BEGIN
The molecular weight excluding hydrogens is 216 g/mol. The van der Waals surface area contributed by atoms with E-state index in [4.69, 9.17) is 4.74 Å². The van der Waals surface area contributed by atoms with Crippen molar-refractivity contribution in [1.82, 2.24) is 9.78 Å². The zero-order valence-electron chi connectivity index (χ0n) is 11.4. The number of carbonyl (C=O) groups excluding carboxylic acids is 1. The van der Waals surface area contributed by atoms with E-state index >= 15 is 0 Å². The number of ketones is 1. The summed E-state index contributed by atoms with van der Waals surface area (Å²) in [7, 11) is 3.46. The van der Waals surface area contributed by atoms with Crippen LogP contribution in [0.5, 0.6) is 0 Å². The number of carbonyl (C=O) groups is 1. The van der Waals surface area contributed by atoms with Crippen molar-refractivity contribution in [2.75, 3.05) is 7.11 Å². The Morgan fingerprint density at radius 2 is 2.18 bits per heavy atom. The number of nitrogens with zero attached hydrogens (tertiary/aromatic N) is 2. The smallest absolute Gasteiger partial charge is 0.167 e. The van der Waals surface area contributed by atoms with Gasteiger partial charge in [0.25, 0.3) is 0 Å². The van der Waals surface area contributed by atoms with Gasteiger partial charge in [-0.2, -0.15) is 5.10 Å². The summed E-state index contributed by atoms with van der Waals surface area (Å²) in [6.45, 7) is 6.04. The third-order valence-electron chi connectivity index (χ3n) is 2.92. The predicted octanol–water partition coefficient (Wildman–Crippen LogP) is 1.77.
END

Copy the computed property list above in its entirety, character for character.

The molecular weight excluding hydrogens is 216 g/mol. The van der Waals surface area contributed by atoms with E-state index in [4.69, 9.17) is 4.74 Å². The van der Waals surface area contributed by atoms with Crippen molar-refractivity contribution in [1.82, 2.24) is 9.78 Å². The zero-order valence-electron chi connectivity index (χ0n) is 11.4. The number of carbonyl (C=O) groups excluding carboxylic acids is 1. The van der Waals surface area contributed by atoms with E-state index >= 15 is 0 Å². The number of ketones is 1. The summed E-state index contributed by atoms with van der Waals surface area (Å²) in [7, 11) is 3.46. The van der Waals surface area contributed by atoms with Crippen LogP contribution in [0.5, 0.6) is 0 Å². The number of carbonyl (C=O) groups is 1. The van der Waals surface area contributed by atoms with Crippen molar-refractivity contribution in [2.75, 3.05) is 7.11 Å². The Morgan fingerprint density at radius 2 is 2.18 bits per heavy atom. The number of nitrogens with zero attached hydrogens (tertiary/aromatic N) is 2. The smallest absolute Gasteiger partial charge is 0.167 e. The van der Waals surface area contributed by atoms with Gasteiger partial charge in [0.25, 0.3) is 0 Å². The van der Waals surface area contributed by atoms with Gasteiger partial charge in [-0.2, -0.15) is 5.10 Å². The summed E-state index contributed by atoms with van der Waals surface area (Å²) in [6.45, 7) is 6.04. The third-order valence-electron chi connectivity index (χ3n) is 2.92. The predicted octanol–water partition coefficient (Wildman–Crippen LogP) is 1.77.